Jeff Higgins
The work, based on a romantic tragedy in Greek mythology and inspired by a painting by 17th century painter Nicolas Poussin, explores the Greek myth that inspired Shakespeare’s Romeo and Juliet. But beyond the mythological references, there’s also the music, which, Neef says, has a kind of purity that bridges the four-century gap between the works.
“We started planning the evening from Barbara’s piece,” Neef explains. “The music has a certain purity to it — that brought us rather quickly to Monteverdi, not another 20th or 21st century score. When you put a couple of pieces together that have a 400-year gap between them and you hear connections, it says something about the artform.”
That artform liberally embraces both the new and the old in the 2015-2016 COC season, with the Verdi’s popular La Traviata, opening in October. The work revolves around an ill courtesan’s doomed love affair with a nobleman and provoked scandal at its 1853 Venice premiere. Co-produced with Lyric Opera of Chicago and Houston Grand Opera, the staging leans at what some might term “traditional.”
“You know that I am not adverse to what people call —I don’t like the term, but “updated” interpretations — and I think that's something you can’t do with Traviata [...] It’s a social piece, it’s very deeply rooted in the 19th century.”
Neef brings up a famous scene in the opera in which the main character, Violetta, is asked by the father of her lover to abandon the affair out of respect to his family.
“In the 20th or 21st century, the opera would end there,” he notes. “She'd just throw him out, she wouldn't say “Oh, it’s so terrible your daughter can’t marry because i’m a courtesan!” It sounds strange to me.”
Neef mentions the historical context of the work, that “even though the censors had forced (Verdi) to move (the setting) back a few 150 years or 200 years and not make it a contemporary story, people were still offended by it, and it took Verdi almost 30 years to get Traviata performed as a period piece. It’s also interesting that he’d keep pushing for it to be a contemporary piece in his time, but that doesn’t mean it should be contemporary to us.”
Marina Rebeka as Violetta. Photo from  La Traviata  (Lyric Opera of Chicago  2013)
Marina Rebeka as Violetta. Photo from 'La Traviata' (Lyric Opera of Chicago, 2013)
Todd Rosenberg
Well, there’s something to be said for audiences who love opera for the wigs and big dresses — for the grandeur of the spectacle itself.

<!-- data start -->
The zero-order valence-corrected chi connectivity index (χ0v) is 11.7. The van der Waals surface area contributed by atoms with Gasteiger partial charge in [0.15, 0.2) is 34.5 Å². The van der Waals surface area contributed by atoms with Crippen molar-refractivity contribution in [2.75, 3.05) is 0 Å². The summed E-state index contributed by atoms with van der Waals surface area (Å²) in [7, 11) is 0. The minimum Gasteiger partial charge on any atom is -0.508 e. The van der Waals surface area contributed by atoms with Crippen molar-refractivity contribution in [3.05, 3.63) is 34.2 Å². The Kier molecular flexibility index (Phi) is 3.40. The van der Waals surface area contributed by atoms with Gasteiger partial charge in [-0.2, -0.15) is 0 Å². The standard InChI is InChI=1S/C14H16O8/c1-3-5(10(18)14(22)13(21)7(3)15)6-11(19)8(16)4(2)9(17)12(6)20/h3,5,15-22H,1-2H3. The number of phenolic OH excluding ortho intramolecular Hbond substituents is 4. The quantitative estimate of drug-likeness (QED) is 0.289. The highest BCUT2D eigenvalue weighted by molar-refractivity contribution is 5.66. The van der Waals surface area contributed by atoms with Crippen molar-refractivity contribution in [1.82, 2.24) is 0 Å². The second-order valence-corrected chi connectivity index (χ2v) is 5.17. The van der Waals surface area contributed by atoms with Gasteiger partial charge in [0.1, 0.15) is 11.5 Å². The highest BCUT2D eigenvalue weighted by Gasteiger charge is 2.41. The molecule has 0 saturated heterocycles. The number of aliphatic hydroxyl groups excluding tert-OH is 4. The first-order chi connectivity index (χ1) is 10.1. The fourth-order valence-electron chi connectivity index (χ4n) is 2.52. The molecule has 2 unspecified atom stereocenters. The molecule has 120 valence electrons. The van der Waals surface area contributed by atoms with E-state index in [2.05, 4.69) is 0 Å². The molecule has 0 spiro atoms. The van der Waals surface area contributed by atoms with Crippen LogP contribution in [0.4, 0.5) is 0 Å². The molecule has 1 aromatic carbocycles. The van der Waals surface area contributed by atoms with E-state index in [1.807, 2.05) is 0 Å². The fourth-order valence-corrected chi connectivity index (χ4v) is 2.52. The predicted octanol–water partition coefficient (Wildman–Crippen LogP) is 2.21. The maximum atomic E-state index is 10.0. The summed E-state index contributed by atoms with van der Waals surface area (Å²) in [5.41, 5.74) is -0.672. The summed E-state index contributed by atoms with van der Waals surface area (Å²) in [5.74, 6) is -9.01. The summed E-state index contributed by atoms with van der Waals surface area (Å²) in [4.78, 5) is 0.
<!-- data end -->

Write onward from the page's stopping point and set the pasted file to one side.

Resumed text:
“I like seeing the big dresses too, if they have a purpose,” he says simply.
A spring presentation of Rossini’s 1820 opera Maometto II continues the case for balance. Rarely performed, and having weathered many changes since its debut, the work, hailed as "ahead of its time" by The New York Times, was revived by the Santa Fe Opera in 2012; that same production will grace the mainstage of the Four Seasons Centre in April 2016, and, says Neef, it’ll be a treat for those who love grand, Verdi-style opera. The story revolves around a Venetian woman who falls for the titular Turkish character besieging her city, not unlike the storyline for Aida. Neef says the connection between the two Italian composers is hardly incidental.
“I think for Verdi — and generational Italian composers who would be around Verdi’s age — Rossini was the guy for him to look to, not Bellini or Donizetti.”
It’s slightly galling to admit I’m not that familiar with tragic Rossini works.
“You're in very good company!” Neef says. “Before I saw the piece in Santa Fe, I was not familiar with the serious Rossini either, except for (William) Tell maybe, but what’s so fascinating about Rossini, the serious Rossini, is how, in a way, he invented grand opera. With an opera like Maometto, the big choruses, the big dramatic scenes, big ensembles… when you hear that music, you will immediately understand that (Verdi's) Nabucco doesn’t come from Bellini or Donizetti — it comes from Rossini.”
A scene from the 2011 Salzburg Festival production of Mozart s  The Marriage of Figaro   which will ...
A scene from the 2011 Salzburg Festival production of Mozart's 'The Marriage of Figaro', which will be part of the COC's 2015-2016 season. "Mozart is key, like the core of the core," Neef says. "(His work is) the most human and he never judges his characters." ( L-R, Genia Kühmeier as the Countess, Katija Dragojevic as Cherubino and Marlis Petersen as Susanna)
Monika Rittershaus
With all the new offerings, as well as the well-loved classics, along with the commissioning of a new work by Canadian composer Anna Sokolović (based on a play by Quebecois playwright Michel Marc Bouchard), the COC seems like it’s taking more risks — financial and creative — than ever.
“Let’s call them calculated risks!” Neef says.
Judging by the enthusiastic response of the near-house capacity crowd at the Four Seasons Centre for the new season announcement, they’re risks audiences in Toronto are ready and willing to take.
More about Opera, Canadian opera company, alexander neef, Seduction, Barbara Monk Feldman